The updated decision-making process aims to ensure decisions to prevent or stop consumer harm are taken more quickly.
The Financial Conduct Authority (FCA) has made reforms to its decision-making process to ensure it can make faster and more effective decisions for consumers, markets and firms.
In order to move toward its goal of becoming a more innovative and assertive regulator, more decisions will be taken by the FCA’s senior managers, rather than by the Regulatory Decisions Committee (RDC).
The FCA reforms aim to ensure decisions to prevent or stop consumer harm are taken more quickly.
More contentious cases will continue to be reviewed by the RDC, which is a committee of the FCA’s board that operates separately from the regulator.
The RDC's members are drawn from business, consumer and financial services backgrounds.
The FCA’s senior managers are now able to take decisions on: a firm’s authorisation or individual’s approval; action in straightforward cases to cancel a firm’s permissions; starting civil proceedings; starting criminal proceedings; using FCA powers to vary or limit a firm’s permissions; and using FCA powers to impose requirements on a firm.
The FCA will carry out a six-month post-implementation review to assess the effectiveness of the reforms.
Emily Shepperd, executive director of authorisations, said: "We are taking a fresh approach to tackling firms and individuals who do not meet the required standards.
"Our new streamlined decision-making process will allow us to be more assertive in stopping harm."
The regulator has also recently made a £5m investment in new laptops and mobile phones to support remote working.
The data was obtained using Freedom of Information (FOI) legislation and analysed by the Parliament Street think tank.
Between April 2021 and August 2021, a total of 5,850 new laptops were purchased by the FCA, which stated that the spending range was £5,000,000 to £10,000,000 for laptops over the last 12 months.
The FCA also purchased 307 Samsung phones and 39 iPhones with an indicative range of the spend of up to £100,000.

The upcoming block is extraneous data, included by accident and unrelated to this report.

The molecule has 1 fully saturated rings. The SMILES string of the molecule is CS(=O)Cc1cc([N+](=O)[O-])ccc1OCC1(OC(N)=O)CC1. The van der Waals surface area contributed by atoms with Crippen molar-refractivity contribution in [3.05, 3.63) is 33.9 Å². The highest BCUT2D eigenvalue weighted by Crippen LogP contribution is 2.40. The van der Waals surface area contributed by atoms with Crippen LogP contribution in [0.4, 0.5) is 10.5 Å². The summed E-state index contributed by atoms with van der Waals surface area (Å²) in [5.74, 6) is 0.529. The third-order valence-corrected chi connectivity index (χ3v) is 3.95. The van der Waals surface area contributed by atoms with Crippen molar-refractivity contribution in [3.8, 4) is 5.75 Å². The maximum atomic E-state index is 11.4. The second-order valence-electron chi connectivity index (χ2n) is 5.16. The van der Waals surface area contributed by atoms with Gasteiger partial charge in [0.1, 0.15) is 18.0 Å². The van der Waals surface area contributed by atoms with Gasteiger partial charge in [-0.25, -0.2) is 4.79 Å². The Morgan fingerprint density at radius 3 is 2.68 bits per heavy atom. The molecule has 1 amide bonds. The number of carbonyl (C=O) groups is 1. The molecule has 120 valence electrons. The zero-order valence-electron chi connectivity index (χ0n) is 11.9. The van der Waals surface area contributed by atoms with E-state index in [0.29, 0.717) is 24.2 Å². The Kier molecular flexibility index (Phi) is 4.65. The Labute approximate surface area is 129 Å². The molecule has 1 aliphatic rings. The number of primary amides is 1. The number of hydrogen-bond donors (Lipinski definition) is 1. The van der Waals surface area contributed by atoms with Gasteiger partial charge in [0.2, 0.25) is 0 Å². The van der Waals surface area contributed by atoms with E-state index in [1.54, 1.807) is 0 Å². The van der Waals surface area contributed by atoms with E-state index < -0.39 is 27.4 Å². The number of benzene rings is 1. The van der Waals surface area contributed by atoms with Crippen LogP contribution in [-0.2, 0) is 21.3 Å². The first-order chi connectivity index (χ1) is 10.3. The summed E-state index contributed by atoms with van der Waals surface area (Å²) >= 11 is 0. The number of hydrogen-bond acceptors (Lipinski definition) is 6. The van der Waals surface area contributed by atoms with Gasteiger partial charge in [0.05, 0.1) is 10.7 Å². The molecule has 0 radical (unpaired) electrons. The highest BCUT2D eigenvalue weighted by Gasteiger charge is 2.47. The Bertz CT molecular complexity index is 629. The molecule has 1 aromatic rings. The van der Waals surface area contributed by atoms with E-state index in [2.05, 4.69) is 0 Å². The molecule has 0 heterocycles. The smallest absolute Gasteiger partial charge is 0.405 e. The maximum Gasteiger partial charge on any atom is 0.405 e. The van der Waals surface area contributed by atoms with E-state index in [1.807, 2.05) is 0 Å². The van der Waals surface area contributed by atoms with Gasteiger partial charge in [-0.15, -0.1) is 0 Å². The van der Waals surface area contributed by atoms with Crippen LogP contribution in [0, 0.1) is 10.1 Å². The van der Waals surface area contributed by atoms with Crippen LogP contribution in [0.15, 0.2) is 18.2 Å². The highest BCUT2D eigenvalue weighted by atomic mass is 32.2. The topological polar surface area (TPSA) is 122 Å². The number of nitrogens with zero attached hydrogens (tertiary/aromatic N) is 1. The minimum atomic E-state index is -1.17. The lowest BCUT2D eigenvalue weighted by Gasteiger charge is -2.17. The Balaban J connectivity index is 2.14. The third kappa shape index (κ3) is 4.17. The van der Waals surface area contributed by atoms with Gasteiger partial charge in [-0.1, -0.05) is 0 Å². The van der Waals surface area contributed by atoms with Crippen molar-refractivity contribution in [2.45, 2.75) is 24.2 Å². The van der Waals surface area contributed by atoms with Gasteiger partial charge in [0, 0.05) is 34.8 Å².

In addition, the FCA procured 5,500 Microsoft licenses for Office 365 in 2019, 5,200 in 2020, and 5,300 in 2021, costing about £1m to £5m for each year.
However, this follows the FCA’s own warning about the dangers of remote working, where it released recommendations for businesses that use a remote or hybrid employment model.
According to the guidelines, companies will be assessed by theFCAand must demonstrate that remote working does not hinder their capacity to fulfil the threshold for the regulated activity they have or will have approval for.
Companies should now ensure that remote working does not compromise the firm’s ability to monitor its functions, harm consumers, compromise market integrity, increase financial crime, or restrict competition.
Sridhar Iyengar, MD for Zoho Europe, said: “Increased digitalisation is critical to any business operating today, but adapting to a flexible remote or hybrid work model requires more than just technology investment.
"Companies must ensure that staff are provided with the provisions, care, guidance and infrastructure to effectively adapt to new operational changes, no matter the size of business or whether they are private or public companies.
“As services become increasingly digitalised, it’s important that businesses equip themselves with the right tools and platform to ensure that they run as efficiently as when workers were office-based.
"The working model switch should not prove a hindrance to any aspect of performance.
"Organisations must also ensure they remain compliant with the regulations they are governed by, in the same way they would need to with any working model.
"Leaders must take the time to assess whether the right digital strategy and culture is in place to serve them long-term.
"They must be prepared to be more adaptable, flexible and agile than ever before as this period has shown businesses need to be prepared for whatever the future may hold, and that can include completely unexpected factors.”
Edward Blake, area vice president EMEA for Absolute Software, added: “Remote working is evidently one of the favoured operational models for long term remote working, but organisations which opt for it must ensure that they are protecting the additional devices and users on a given network.
“Even the UK’s regulators aren’t safe from the onslaught of cyber crime aimed at newly remote workers, and it’s essential that IT decision makers have full visibility over their network of distributed devices.
"What’s more, adopting a Zero Trust approach to network data and application access is imperative to ensuring that malicious actors which will, or even already have, gained access are stopped in their tracks.”